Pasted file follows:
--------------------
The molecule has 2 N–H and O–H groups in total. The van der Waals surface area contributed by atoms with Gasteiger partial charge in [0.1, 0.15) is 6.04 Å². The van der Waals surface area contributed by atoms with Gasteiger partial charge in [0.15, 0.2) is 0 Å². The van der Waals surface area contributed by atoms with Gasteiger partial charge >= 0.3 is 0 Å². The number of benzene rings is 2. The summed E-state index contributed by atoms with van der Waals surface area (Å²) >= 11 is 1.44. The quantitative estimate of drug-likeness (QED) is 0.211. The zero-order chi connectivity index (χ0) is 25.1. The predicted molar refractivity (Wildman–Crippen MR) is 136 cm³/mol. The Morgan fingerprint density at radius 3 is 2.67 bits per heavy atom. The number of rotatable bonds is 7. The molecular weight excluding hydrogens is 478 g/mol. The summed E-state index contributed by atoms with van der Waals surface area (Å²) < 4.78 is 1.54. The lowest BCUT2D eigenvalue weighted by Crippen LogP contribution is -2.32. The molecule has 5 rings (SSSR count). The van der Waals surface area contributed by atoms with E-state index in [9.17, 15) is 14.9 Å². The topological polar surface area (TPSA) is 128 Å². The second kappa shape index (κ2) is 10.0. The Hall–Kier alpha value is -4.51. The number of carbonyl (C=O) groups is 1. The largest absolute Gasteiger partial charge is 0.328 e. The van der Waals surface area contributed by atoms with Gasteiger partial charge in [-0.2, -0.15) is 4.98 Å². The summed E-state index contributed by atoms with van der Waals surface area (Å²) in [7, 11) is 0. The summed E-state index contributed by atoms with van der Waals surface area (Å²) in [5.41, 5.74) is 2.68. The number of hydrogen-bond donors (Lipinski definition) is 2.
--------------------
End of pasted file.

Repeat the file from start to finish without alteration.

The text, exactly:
The molecule has 2 N–H and O–H groups in total. The van der Waals surface area contributed by atoms with Gasteiger partial charge in [0.1, 0.15) is 6.04 Å². The van der Waals surface area contributed by atoms with Gasteiger partial charge in [0.15, 0.2) is 0 Å². The van der Waals surface area contributed by atoms with Gasteiger partial charge >= 0.3 is 0 Å². The number of benzene rings is 2. The summed E-state index contributed by atoms with van der Waals surface area (Å²) >= 11 is 1.44. The quantitative estimate of drug-likeness (QED) is 0.211. The zero-order chi connectivity index (χ0) is 25.1. The predicted molar refractivity (Wildman–Crippen MR) is 136 cm³/mol. The Morgan fingerprint density at radius 3 is 2.67 bits per heavy atom. The number of rotatable bonds is 7. The molecular weight excluding hydrogens is 478 g/mol. The summed E-state index contributed by atoms with van der Waals surface area (Å²) < 4.78 is 1.54. The lowest BCUT2D eigenvalue weighted by Crippen LogP contribution is -2.32. The molecule has 5 rings (SSSR count). The van der Waals surface area contributed by atoms with E-state index in [9.17, 15) is 14.9 Å². The topological polar surface area (TPSA) is 128 Å². The second kappa shape index (κ2) is 10.0. The Hall–Kier alpha value is -4.51. The number of carbonyl (C=O) groups is 1. The largest absolute Gasteiger partial charge is 0.328 e. The van der Waals surface area contributed by atoms with Gasteiger partial charge in [-0.2, -0.15) is 4.98 Å². The summed E-state index contributed by atoms with van der Waals surface area (Å²) in [7, 11) is 0. The summed E-state index contributed by atoms with van der Waals surface area (Å²) in [5.41, 5.74) is 2.68. The number of hydrogen-bond donors (Lipinski definition) is 2.